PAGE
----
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There’s a picture we have of healing as this serene moment of white light and wholeness of body and soul. It’s completely benign, and the one being healed walks away and life is great. It’s beautiful. It’s painless. It’s….it’s bullshit.
Let me take a step back.
In February I attended a healing ritual. We moved and danced and raised energy to communicate with the spirits we’d called into the circle, and it was the strongest energy I’ve ever felt from a healing ritual. At each altar I was keenly aware of the changes in my movement and what parts of the healing I’d achieved over the last year. Messages flooded through me. Then I got to the center, and my insides shifted. I began to laugh.
When I started rehearsing parts of Good Girl my nervous coping mechanisms not only intensified exponentially, but they laughed in my face. Quite literally. When I’m nervous or anxious I smile. I laugh, I make jokes. I entertain. One of the hardest parts of this process for me was learning to stop entertaining when I’m unhappy with a situation.
So here I am, in the middle of a healing ritual, with people around me having their intensely poignant experience, and I’m laughing. I’m belly laughing. I’m cackling, I’m laughing so hard I’m crying. It’s the first genuine laugh that’s passed through my lips without some other prompting in decades, and this is the moment I feel healed. This is the moment I feel the entire community around me giving and taking and healing each other.
Then the spirits talk through one of the priestesses running the ritual. She laughs, and suddenly I am no longer laughing. I’m at once eager and terrified of what’s about to come out of her mouth, because it’s exactly what I’ve felt written on my soul since December.
Healing, complete healing, is something you have to be ready for. It’s not some idyllic scene with rainbows and crystals. Healing hurts, and it’s relative to how deep the wound runs within you that needs to be healed. It tears at you, ripping away the parts of you that are broken, and you feel every cell of it leave you. But that’s not all. Healing isn’t a finite event. It’s a catalyst for the rest of your life, changing every single part of it, and once you’ve become your whole and unhindered self? This is the hardest part of healing to deal with. Once you are whole and unhindered you have no more excuses. You must live up to your potential. You must do what needs to be done to keep moving forward. You must pull yourself together and be a force in this world.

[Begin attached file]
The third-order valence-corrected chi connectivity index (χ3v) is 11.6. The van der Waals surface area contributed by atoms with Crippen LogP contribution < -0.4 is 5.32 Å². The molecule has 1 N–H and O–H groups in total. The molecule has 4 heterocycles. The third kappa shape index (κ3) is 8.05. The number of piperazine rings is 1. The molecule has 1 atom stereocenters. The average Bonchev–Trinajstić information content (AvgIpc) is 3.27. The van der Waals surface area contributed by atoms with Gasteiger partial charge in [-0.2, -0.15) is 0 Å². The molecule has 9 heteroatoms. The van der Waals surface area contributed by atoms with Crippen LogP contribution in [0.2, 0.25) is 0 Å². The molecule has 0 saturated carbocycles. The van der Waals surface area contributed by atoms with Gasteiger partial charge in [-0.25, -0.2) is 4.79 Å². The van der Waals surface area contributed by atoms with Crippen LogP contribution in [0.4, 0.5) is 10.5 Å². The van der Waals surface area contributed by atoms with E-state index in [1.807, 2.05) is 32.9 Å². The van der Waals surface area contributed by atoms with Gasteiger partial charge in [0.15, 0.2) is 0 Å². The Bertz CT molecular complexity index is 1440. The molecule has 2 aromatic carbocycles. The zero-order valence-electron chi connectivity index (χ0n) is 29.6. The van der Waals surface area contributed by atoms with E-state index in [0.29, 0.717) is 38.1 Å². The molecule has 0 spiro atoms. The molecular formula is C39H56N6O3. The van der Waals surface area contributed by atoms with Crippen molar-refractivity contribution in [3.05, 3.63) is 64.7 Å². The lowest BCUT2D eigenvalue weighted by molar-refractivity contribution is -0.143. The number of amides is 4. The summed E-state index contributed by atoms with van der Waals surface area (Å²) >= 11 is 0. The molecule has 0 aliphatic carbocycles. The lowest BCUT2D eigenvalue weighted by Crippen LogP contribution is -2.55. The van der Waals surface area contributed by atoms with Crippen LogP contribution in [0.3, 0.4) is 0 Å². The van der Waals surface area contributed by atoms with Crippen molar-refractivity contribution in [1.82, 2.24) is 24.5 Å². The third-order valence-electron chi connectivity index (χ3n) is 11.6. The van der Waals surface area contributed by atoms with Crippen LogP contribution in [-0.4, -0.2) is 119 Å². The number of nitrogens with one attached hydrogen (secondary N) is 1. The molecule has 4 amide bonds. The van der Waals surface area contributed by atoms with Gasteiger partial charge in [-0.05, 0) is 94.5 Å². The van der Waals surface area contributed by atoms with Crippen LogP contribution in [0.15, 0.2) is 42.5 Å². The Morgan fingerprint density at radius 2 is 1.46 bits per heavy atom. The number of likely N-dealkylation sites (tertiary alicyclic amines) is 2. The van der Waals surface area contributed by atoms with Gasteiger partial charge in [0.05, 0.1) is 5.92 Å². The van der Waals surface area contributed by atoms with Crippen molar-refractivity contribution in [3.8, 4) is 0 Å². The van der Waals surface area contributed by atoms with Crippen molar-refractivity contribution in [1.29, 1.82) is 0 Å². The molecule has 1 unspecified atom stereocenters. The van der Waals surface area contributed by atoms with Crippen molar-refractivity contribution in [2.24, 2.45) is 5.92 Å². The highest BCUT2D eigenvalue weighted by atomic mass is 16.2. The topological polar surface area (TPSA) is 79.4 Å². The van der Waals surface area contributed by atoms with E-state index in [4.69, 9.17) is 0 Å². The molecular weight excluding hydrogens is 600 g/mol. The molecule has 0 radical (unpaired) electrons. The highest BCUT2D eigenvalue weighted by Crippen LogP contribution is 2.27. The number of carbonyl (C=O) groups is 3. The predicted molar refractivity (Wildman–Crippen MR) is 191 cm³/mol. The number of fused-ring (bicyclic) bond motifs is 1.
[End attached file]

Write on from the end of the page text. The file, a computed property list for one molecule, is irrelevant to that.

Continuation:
You have no more excuses, and that’s terrifying.
But this is why we heal as community. This is why we tell our stories. This is why we are a web of life and light, because otherwise we would not survive what it is to heal. Otherwise we would be glowing orbs of heavenly light and we would walk back into our lives just as broken as we were before.
Go now, heal each other.
“What would you say,” a friend posed to me as I sat at his table, “to a friend who had just told you what you just told me?” We had been discussing certain decisions coming up in my life and what I should consider when making them. He was right. If I took the sentiment and nostalgia out of the situation the answer I was looking for was right in front of my face. I just didn’t want to accept it. I tried to take what he had said to heart, and in the following days I gained such a powerful sense of clarity that I felt foolish for not having seen it before. I knew what I had to do, but I also knew that this meant fortifying my relationship with myself.
Then there came this night. A night when all the love and support in the world was gone, and everything was quiet. A night when loneliness took over, and my only option was to learn to stand up in the darkness by myself. You know what? In that moment I learned what it was like to become my own best friend, to really trust myself to be available for me when I needed a little extra strength and love, and to actually do so.